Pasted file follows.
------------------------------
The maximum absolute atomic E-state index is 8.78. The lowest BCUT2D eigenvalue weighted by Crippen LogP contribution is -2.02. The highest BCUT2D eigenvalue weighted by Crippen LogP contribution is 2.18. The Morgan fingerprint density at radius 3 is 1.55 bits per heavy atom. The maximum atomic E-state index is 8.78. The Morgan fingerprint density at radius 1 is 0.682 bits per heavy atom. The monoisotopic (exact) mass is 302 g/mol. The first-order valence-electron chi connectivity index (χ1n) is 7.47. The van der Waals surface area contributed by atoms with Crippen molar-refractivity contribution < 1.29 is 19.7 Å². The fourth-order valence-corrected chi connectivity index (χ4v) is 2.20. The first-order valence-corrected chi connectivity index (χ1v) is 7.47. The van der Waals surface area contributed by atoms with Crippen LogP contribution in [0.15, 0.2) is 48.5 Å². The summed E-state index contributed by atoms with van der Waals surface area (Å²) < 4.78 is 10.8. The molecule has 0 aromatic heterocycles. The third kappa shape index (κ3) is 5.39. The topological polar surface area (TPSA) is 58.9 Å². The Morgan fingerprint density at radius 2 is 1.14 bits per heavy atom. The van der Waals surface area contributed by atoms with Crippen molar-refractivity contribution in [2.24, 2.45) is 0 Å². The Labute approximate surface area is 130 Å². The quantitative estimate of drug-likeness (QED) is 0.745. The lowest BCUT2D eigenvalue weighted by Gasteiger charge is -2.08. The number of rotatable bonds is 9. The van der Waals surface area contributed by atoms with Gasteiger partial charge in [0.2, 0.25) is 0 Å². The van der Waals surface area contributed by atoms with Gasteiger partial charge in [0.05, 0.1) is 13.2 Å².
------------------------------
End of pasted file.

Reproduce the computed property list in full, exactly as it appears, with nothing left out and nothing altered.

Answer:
The maximum absolute atomic E-state index is 8.78. The lowest BCUT2D eigenvalue weighted by Crippen LogP contribution is -2.02. The highest BCUT2D eigenvalue weighted by Crippen LogP contribution is 2.18. The Morgan fingerprint density at radius 3 is 1.55 bits per heavy atom. The maximum atomic E-state index is 8.78. The Morgan fingerprint density at radius 1 is 0.682 bits per heavy atom. The monoisotopic (exact) mass is 302 g/mol. The first-order valence-electron chi connectivity index (χ1n) is 7.47. The van der Waals surface area contributed by atoms with Crippen molar-refractivity contribution < 1.29 is 19.7 Å². The fourth-order valence-corrected chi connectivity index (χ4v) is 2.20. The first-order valence-corrected chi connectivity index (χ1v) is 7.47. The van der Waals surface area contributed by atoms with Crippen LogP contribution in [0.15, 0.2) is 48.5 Å². The summed E-state index contributed by atoms with van der Waals surface area (Å²) < 4.78 is 10.8. The molecule has 0 aromatic heterocycles. The third kappa shape index (κ3) is 5.39. The topological polar surface area (TPSA) is 58.9 Å². The Morgan fingerprint density at radius 2 is 1.14 bits per heavy atom. The van der Waals surface area contributed by atoms with Crippen molar-refractivity contribution in [2.24, 2.45) is 0 Å². The Labute approximate surface area is 130 Å². The quantitative estimate of drug-likeness (QED) is 0.745. The lowest BCUT2D eigenvalue weighted by Gasteiger charge is -2.08. The number of rotatable bonds is 9. The van der Waals surface area contributed by atoms with Gasteiger partial charge in [0.2, 0.25) is 0 Å². The van der Waals surface area contributed by atoms with Gasteiger partial charge in [0.05, 0.1) is 13.2 Å².